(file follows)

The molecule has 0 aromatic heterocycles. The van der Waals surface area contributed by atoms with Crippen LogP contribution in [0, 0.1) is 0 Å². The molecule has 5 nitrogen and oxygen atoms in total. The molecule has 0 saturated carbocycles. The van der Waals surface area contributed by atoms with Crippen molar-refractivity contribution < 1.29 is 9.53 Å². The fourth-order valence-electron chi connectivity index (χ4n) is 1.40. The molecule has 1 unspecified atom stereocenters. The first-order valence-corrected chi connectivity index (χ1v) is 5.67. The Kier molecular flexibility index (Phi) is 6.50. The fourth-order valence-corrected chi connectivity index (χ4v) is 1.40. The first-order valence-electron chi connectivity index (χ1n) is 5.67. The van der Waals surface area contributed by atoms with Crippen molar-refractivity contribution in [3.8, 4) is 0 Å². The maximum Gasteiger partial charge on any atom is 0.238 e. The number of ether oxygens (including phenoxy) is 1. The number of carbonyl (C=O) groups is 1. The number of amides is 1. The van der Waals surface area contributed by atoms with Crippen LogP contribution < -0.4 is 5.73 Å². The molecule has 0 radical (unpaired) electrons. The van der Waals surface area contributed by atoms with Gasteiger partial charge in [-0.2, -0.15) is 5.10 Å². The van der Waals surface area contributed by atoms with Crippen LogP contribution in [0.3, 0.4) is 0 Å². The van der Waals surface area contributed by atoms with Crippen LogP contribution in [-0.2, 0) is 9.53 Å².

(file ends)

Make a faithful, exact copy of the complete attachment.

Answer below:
The molecule has 0 aromatic heterocycles. The van der Waals surface area contributed by atoms with Crippen LogP contribution in [0, 0.1) is 0 Å². The molecule has 5 nitrogen and oxygen atoms in total. The molecule has 0 saturated carbocycles. The van der Waals surface area contributed by atoms with Crippen molar-refractivity contribution < 1.29 is 9.53 Å². The fourth-order valence-electron chi connectivity index (χ4n) is 1.40. The molecule has 1 unspecified atom stereocenters. The first-order valence-corrected chi connectivity index (χ1v) is 5.67. The Kier molecular flexibility index (Phi) is 6.50. The fourth-order valence-corrected chi connectivity index (χ4v) is 1.40. The first-order valence-electron chi connectivity index (χ1n) is 5.67. The van der Waals surface area contributed by atoms with Crippen molar-refractivity contribution in [3.8, 4) is 0 Å². The maximum Gasteiger partial charge on any atom is 0.238 e. The number of ether oxygens (including phenoxy) is 1. The number of carbonyl (C=O) groups is 1. The number of amides is 1. The van der Waals surface area contributed by atoms with Crippen LogP contribution < -0.4 is 5.73 Å². The molecule has 0 radical (unpaired) electrons. The van der Waals surface area contributed by atoms with Gasteiger partial charge in [-0.2, -0.15) is 5.10 Å². The van der Waals surface area contributed by atoms with Crippen LogP contribution in [0.3, 0.4) is 0 Å². The van der Waals surface area contributed by atoms with Crippen LogP contribution in [-0.2, 0) is 9.53 Å².